Most of his peers have managed legendary feats in Switzerland – Sindhu’s world title, Sameer Verma beating Kento Momota, HS Prannoy with his title run, and Sai Praneeth winning his World Championship bronze. These courts suit Indians. They are not the slow, sluggish, drafty drawl of the humongous arenas – and the faster shuttles put Srikanth at ease.
Kashyap’s doting encouragement
But perhaps critical to Srikanth achieving zen mode in his game is courtside coach Parupalli Kashyap.
Kashyap never fails to remind you that Srikanth “is not an underachiever”, no matter how many people lump him with expectations and slide in the taunts of unfulfilled potential. Kashyap views that narrative as downright untrue. His rationale – did those before or after Srikanth achieve what he has?
A bulk of that understanding of how tough it is to crack the code in men’s singles, comes from Kashyap’s own struggles in pushing the bar. A CWG champion in 2014, he had wins against several big names, but knew how mighty difficult it was to make a semifinals of a Super Series. Kashyap had worked on his physicality, had an impressive repertoire of strokes, but in an era of Saina and Sindhu, and more importantly Lin Dan and Chong Wei and Taufik Hidayat, he knew winning MS titles was never a breeze. But then Srikanth went on a spree between 2014 and 2018, and showed Indians could nick titles too with his dazzling game. The Olympic medal didn’t come in 2016, like it hadn’t for Kashyap in 2012. But the senior pro knew precisely how tough success is to nail down, at that level.
A struggling Srikanth now has someone who understands the boring grind behind the strokeful dazzle. And Kashyap has deep reserves of pure belief in Srikanth’s class.
Kashyap didn’t exactly push for the Olympic qualification marker when they started. And not going crazy over it might well have calmed Srikanth’s nerves. Kashyap is also the sort who will remove the noose of expectations and fling it aside, with a joke or two to crack Srikanth up. The two connect on badminton strokes, besides movies and assorted other things, and Kashyap understands Srikanth minutely. There’s always Pullela Gopichand around for deep dives into strategy, but mostly it’s Kashyap geeing Srikanth up, and giving him the verbal refueling, assuring him of his capabilities. He can mix the fan-boying over Srikanth’s strokes, with cutting criticism of his makes, without the player slumping shoulders. There’s innate trust.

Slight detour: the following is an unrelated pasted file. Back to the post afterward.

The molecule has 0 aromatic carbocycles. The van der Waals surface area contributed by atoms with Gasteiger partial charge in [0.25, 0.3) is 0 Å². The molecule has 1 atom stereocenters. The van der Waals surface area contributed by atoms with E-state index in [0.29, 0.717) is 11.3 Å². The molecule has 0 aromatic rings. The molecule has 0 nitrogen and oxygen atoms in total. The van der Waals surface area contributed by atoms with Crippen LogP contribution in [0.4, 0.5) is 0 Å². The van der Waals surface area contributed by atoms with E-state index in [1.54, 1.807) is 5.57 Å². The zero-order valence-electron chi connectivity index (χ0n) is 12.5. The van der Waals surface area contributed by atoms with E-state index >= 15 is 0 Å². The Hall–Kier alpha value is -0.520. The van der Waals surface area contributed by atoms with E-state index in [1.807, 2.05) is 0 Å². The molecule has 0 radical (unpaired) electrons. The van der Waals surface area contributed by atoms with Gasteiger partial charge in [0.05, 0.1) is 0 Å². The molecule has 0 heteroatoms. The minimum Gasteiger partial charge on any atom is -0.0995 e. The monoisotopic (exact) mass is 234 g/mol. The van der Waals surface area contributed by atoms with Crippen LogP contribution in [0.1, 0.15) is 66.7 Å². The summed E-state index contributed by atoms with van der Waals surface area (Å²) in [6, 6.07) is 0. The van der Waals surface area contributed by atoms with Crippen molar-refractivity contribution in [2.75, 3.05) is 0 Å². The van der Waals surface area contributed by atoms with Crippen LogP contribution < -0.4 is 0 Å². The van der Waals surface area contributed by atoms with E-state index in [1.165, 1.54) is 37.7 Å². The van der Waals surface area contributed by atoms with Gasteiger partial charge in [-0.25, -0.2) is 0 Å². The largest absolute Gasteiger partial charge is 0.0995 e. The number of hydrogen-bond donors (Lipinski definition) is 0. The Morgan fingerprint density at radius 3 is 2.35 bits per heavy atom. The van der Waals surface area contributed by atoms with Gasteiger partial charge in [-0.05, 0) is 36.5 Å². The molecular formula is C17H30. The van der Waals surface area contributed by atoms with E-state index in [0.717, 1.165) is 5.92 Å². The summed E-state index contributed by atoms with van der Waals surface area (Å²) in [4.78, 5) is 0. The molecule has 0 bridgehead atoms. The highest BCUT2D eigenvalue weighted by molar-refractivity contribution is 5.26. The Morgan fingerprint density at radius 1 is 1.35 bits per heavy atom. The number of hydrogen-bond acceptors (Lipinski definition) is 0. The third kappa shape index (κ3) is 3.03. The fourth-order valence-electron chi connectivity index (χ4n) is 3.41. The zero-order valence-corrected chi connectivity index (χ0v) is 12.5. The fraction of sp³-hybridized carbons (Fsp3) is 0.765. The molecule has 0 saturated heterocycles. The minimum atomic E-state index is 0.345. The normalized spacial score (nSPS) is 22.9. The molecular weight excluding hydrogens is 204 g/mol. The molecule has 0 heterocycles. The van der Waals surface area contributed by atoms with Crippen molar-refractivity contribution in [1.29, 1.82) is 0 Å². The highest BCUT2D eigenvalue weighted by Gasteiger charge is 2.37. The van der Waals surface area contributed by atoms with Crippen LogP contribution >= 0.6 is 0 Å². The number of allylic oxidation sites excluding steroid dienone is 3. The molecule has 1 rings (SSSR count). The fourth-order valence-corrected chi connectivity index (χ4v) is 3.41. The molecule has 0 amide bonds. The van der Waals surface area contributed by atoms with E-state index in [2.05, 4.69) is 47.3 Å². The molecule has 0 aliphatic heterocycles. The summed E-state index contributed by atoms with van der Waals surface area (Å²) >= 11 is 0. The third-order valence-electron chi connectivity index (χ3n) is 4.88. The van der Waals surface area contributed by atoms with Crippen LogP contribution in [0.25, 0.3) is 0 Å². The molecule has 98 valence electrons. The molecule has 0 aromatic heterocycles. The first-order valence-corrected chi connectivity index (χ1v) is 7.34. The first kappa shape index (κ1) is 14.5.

Kashyap had said a few days back, “It’s been good work since the time we started .. hard sessions. I have always believed if you do the hard physical work then you are mentally ready.”
But it was in his specific understanding of Srikanth’s situation. “With Srikanth, it’s a lot of factors ..He’s been at this level for a long time .. (you) need to find inspiration, need to think right .. can’t think short term,” Kashyap had said after Srikanth beat Chou Tien Chen at the French Open.
The senior pro will totally understand why after a crushing loss last French Open in October, Srikanth suddenly took off to immerse himself in the narrow streets of Musee de Montmartre at Paris – the museum premises where Renoir famously painted. He’ll also pull out a Telugu comic caper reference that’s silly or a hoot for both to guffaw. Kashyap’s closer than most to understanding this enigma.
More pertinently, Kashyap can also keep Srikanth focussed on the net, and stop him running helter-skelter. And he has managed to help Srikanth tame his wild errors that send Indian fans into depths of despair. “Can’t say there was one thing .. over three months it’s been many things and every small thing was important.”
Like every single Indian – Sindhu, Lakshya or Prannoy – Srikanth’s physical fitness can do with loads of improvement if he has to challenge the biggies. But in Kashyap, he has an unhesitating believer in his corner, who appreciates what Srikanth achieved, who applauds the next step he took for Indian badminton that Kashyap himself couldn’t in his time. Like Kashyap reminds, “He’s a brilliant guy to work with, already a legend of the sport.” It’s not said enough. But Kashyap will be the first to tell Srikanth not to think too far ahead – there’s a semifinal of the Swiss next to be won.